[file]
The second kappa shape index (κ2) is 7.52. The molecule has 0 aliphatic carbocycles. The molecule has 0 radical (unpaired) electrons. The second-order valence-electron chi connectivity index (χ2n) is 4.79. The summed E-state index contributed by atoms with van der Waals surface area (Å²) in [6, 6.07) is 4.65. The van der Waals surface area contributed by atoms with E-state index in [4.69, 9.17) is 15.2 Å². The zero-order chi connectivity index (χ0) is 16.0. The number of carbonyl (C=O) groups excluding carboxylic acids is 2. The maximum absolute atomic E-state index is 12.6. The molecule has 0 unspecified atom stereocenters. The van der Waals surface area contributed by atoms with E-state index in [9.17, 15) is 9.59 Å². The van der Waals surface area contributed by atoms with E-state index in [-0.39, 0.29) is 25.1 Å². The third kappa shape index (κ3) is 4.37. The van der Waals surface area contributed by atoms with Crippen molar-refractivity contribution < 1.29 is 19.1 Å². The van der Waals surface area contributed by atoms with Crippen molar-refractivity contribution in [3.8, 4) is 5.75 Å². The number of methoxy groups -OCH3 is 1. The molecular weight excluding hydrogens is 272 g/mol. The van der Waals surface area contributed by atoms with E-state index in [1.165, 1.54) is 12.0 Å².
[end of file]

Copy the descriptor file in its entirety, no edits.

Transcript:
The second kappa shape index (κ2) is 7.52. The molecule has 0 aliphatic carbocycles. The molecule has 0 radical (unpaired) electrons. The second-order valence-electron chi connectivity index (χ2n) is 4.79. The summed E-state index contributed by atoms with van der Waals surface area (Å²) in [6, 6.07) is 4.65. The van der Waals surface area contributed by atoms with E-state index in [4.69, 9.17) is 15.2 Å². The zero-order chi connectivity index (χ0) is 16.0. The number of carbonyl (C=O) groups excluding carboxylic acids is 2. The maximum absolute atomic E-state index is 12.6. The molecule has 0 unspecified atom stereocenters. The van der Waals surface area contributed by atoms with E-state index in [9.17, 15) is 9.59 Å². The van der Waals surface area contributed by atoms with E-state index in [-0.39, 0.29) is 25.1 Å². The third kappa shape index (κ3) is 4.37. The van der Waals surface area contributed by atoms with Crippen molar-refractivity contribution < 1.29 is 19.1 Å². The van der Waals surface area contributed by atoms with Crippen molar-refractivity contribution in [3.8, 4) is 5.75 Å². The number of methoxy groups -OCH3 is 1. The molecular weight excluding hydrogens is 272 g/mol. The van der Waals surface area contributed by atoms with E-state index in [1.165, 1.54) is 12.0 Å².